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Walking on two heads: the many talents of kinesin

Abstract

The gallop of a race horse and the minute excursions of a cellular vesicle have one thing in common: they are based on the directional movement of proteins termed molecular motors — many trillions in the case of the horse, just a few in the case of the cell vesicle. These tiny machines take nanometre steps on a millisecond timescale to drive all biological movements. Over the past 15 years new biochemical and biophysical approaches have allowed us to take a giant step forward in understanding the molecular basis of motor mechanics.

Key Points

  • Most biological movements are accomplished by protein machines, termed molecular motors. The best-studied of these are the cytoskeletal motors, including myosin, which binds actin, and kinesin and dynein, which both bind microtubules. This review focuses primarily on kinesin.

  • The catalytic motor domain shows the highest homology between different cytoskeletal motors. It possesses a binding site for ATP and a binding site for the cytoskeletal element. There is little homology outside the catalytic domain. However, even though myosin and kinesin show no sequence similarity, their catalytic motor domains are closely related structurally.

  • Motors undergo conformational changes that are driven by ATP hydrolysis. This is translated into unidirectional movement by structural elements adjacent to the catalytic motor domain.

  • Within the kinesin superfamily, most motors move towards the plus end of microtubules. Non-claret disjunctional (Ncd), however, moves in the opposite direction, towards the minus end. Using artificial chimeric motors, the region responsible for determining the direction of movement has been mapped to the neck and neck linker regions

  • Kinesins take many steps along microtubules without falling off; this is termed ‘processivity’. This is achieved by precise coordination between the two kinesin heads, so that one head is always bound; this is tightly coupled to ATP hydrolysis. Single- headed motors can also be processive.

  • Regulation of kinesin activity is largely mediated by an intramolecular interaction between the head and tail, resulting in a compact conformation that inhibits the ATPase activity of the head. Cargo binding relieves this tail inhibition.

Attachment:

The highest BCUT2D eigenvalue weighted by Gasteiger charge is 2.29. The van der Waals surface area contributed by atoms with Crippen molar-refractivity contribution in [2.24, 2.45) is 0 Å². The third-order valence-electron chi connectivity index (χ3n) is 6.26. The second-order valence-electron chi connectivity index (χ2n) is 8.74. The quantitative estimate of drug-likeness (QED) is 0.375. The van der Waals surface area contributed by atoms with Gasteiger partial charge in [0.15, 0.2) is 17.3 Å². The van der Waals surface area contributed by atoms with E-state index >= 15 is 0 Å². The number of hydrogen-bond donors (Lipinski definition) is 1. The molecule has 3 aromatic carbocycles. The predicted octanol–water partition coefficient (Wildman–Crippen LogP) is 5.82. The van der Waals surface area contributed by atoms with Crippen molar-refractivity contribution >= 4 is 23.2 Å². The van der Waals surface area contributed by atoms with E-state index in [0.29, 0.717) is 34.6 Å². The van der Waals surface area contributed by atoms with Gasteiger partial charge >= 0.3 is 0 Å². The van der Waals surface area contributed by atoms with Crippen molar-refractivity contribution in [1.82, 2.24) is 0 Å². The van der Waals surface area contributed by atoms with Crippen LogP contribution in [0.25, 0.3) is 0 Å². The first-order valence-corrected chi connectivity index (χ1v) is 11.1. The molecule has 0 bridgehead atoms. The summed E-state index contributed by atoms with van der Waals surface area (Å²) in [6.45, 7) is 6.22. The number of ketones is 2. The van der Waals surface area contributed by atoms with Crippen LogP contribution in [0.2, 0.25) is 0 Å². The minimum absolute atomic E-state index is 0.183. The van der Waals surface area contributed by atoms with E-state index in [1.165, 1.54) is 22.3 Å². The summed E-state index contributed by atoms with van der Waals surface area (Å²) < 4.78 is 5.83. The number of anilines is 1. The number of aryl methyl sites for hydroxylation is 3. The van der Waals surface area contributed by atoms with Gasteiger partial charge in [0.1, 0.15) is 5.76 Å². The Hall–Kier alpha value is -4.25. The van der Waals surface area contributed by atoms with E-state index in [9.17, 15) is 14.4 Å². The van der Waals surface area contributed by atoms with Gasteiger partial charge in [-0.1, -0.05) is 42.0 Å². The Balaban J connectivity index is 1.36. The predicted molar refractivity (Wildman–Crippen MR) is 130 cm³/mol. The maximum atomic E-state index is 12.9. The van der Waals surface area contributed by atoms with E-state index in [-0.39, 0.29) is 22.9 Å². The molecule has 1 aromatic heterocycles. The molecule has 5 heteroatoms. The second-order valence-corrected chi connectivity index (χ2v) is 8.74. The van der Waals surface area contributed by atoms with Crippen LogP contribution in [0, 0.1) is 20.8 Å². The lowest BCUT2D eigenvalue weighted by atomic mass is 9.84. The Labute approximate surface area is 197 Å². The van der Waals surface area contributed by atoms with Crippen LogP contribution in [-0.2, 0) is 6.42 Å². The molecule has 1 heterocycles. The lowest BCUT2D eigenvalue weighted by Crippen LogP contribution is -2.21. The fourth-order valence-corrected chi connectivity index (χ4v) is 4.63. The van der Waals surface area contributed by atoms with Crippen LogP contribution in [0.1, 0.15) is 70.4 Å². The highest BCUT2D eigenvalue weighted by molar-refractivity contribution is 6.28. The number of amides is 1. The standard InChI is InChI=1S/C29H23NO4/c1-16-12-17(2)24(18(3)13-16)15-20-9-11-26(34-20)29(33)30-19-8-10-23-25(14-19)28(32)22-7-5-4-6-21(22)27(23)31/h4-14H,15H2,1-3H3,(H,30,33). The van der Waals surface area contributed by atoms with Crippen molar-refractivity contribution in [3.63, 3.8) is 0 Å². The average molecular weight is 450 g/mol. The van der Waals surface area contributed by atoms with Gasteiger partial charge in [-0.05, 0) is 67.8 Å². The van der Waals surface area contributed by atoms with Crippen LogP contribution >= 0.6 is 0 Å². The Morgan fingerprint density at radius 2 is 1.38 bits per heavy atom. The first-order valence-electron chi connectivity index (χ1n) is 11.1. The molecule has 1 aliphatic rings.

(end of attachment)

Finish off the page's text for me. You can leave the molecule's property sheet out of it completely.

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Figure 1: Overview of three molecular motor ‘prototypes’.
Figure 2: Overview of the domain organization, heavy chain molecular weight, polarity of movement and velocity of the main kinesin families.
Figure 3: Domain organization of the conventional kinesin heavy-chain dimer, showing the crystal structure of the catalytic domains and the neck96.
Figure 4: Crystal structures of dimeric Ncd and conventional kinesin.
Figure 5: Processive catalysis of conventional kinesin.
Figure 6: Model for how cargo binding might be linked to motor activation.

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Acknowledgements

We thank U. Euteneuer and K. Hahlen for valuable comments. Work in the authors’ laboratory is supported by the Deutsche Forschungsgemeinschaft, the Volkswagen Stiftung, and the Fonds der Chemischen Industrie.

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DATABASE LINKS

myosin

dynein

kinesin

ncd

myosin VI

myosin V

KIF1A

FURTHER INFORMATION

Kinesin home page

Structure and function of microtubules

Online animation: Kinesin stepping

ENCYCLOPEDIA OF LIFE SCIENCES

Dynein and kinesin

Cytoskeleton

Intracellular transport

ATP-binding motifs

Glossary

P-LOOP-TYPE ATP-BINDING SITE

‘Phosphate-binding loop’; a nucleotide-binding consensus motif (GXXXXGKT/S) at the ATP-binding site.

CROSSBRIDGE CYCLE

The sequence of structural changes of a myosin head coordinated with the hydrolysis of one molecule of ATP.

DUTY RATIO

The fraction of time that a motor molecule remains attached to the track during one full ATP hydrolysis cycle.

GLIDING ASSAY

Optical assay for the movement of cytoskeletal filaments over a ‘lawn’ of motor molecules attached to a coverslip.

OPTICAL TRAP ASSAY

A focused laser beam that traps refractile particles (for example, polystyrene beads) with attached motor molecules, allowing determination of step size and force per step.

RETAINING FORCE

Force exerted by a laser trap on a motor-carrying bead, moving along a microtubule. molecule of ATP.

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Woehlke, G., Schliwa, M. Walking on two heads: the many talents of kinesin. Nat Rev Mol Cell Biol 1, 50–58 (2000). https://doi.org/10.1038/35036069

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